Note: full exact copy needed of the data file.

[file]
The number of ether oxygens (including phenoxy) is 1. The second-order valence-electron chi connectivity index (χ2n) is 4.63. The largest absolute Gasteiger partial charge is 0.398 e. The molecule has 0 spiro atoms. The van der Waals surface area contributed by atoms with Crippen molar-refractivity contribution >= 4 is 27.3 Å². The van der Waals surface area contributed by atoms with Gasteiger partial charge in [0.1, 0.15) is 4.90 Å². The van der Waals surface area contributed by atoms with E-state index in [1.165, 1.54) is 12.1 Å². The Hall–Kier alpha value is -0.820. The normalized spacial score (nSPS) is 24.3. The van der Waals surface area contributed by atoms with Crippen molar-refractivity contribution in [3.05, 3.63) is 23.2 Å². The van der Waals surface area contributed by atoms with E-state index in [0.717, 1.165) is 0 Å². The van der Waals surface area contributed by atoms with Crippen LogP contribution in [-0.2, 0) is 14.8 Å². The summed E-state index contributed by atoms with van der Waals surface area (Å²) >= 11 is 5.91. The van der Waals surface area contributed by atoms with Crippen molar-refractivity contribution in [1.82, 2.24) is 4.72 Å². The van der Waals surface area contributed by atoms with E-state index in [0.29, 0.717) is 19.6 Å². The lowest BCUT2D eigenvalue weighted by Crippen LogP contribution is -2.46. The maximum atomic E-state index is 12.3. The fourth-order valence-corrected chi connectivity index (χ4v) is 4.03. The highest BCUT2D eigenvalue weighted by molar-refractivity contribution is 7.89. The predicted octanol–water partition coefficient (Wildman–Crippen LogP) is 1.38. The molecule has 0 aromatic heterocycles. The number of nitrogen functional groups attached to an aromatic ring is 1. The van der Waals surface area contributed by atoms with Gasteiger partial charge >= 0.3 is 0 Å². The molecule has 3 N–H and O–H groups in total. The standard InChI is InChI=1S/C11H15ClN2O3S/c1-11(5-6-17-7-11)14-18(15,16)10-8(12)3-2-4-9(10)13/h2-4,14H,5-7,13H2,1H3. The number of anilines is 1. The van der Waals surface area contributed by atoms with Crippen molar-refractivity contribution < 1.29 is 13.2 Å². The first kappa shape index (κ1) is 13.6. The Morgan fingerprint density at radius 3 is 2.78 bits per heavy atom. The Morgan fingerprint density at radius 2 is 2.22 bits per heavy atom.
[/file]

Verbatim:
The number of ether oxygens (including phenoxy) is 1. The second-order valence-electron chi connectivity index (χ2n) is 4.63. The largest absolute Gasteiger partial charge is 0.398 e. The molecule has 0 spiro atoms. The van der Waals surface area contributed by atoms with Crippen molar-refractivity contribution >= 4 is 27.3 Å². The van der Waals surface area contributed by atoms with Gasteiger partial charge in [0.1, 0.15) is 4.90 Å². The van der Waals surface area contributed by atoms with E-state index in [1.165, 1.54) is 12.1 Å². The Hall–Kier alpha value is -0.820. The normalized spacial score (nSPS) is 24.3. The van der Waals surface area contributed by atoms with Crippen molar-refractivity contribution in [3.05, 3.63) is 23.2 Å². The van der Waals surface area contributed by atoms with E-state index in [0.717, 1.165) is 0 Å². The van der Waals surface area contributed by atoms with Crippen LogP contribution in [-0.2, 0) is 14.8 Å². The summed E-state index contributed by atoms with van der Waals surface area (Å²) >= 11 is 5.91. The van der Waals surface area contributed by atoms with Crippen molar-refractivity contribution in [1.82, 2.24) is 4.72 Å². The van der Waals surface area contributed by atoms with E-state index in [0.29, 0.717) is 19.6 Å². The lowest BCUT2D eigenvalue weighted by Crippen LogP contribution is -2.46. The maximum atomic E-state index is 12.3. The fourth-order valence-corrected chi connectivity index (χ4v) is 4.03. The highest BCUT2D eigenvalue weighted by molar-refractivity contribution is 7.89. The predicted octanol–water partition coefficient (Wildman–Crippen LogP) is 1.38. The molecule has 0 aromatic heterocycles. The number of nitrogen functional groups attached to an aromatic ring is 1. The van der Waals surface area contributed by atoms with Gasteiger partial charge >= 0.3 is 0 Å². The molecule has 3 N–H and O–H groups in total. The standard InChI is InChI=1S/C11H15ClN2O3S/c1-11(5-6-17-7-11)14-18(15,16)10-8(12)3-2-4-9(10)13/h2-4,14H,5-7,13H2,1H3. The number of anilines is 1. The van der Waals surface area contributed by atoms with Crippen molar-refractivity contribution < 1.29 is 13.2 Å². The first kappa shape index (κ1) is 13.6. The Morgan fingerprint density at radius 3 is 2.78 bits per heavy atom. The Morgan fingerprint density at radius 2 is 2.22 bits per heavy atom.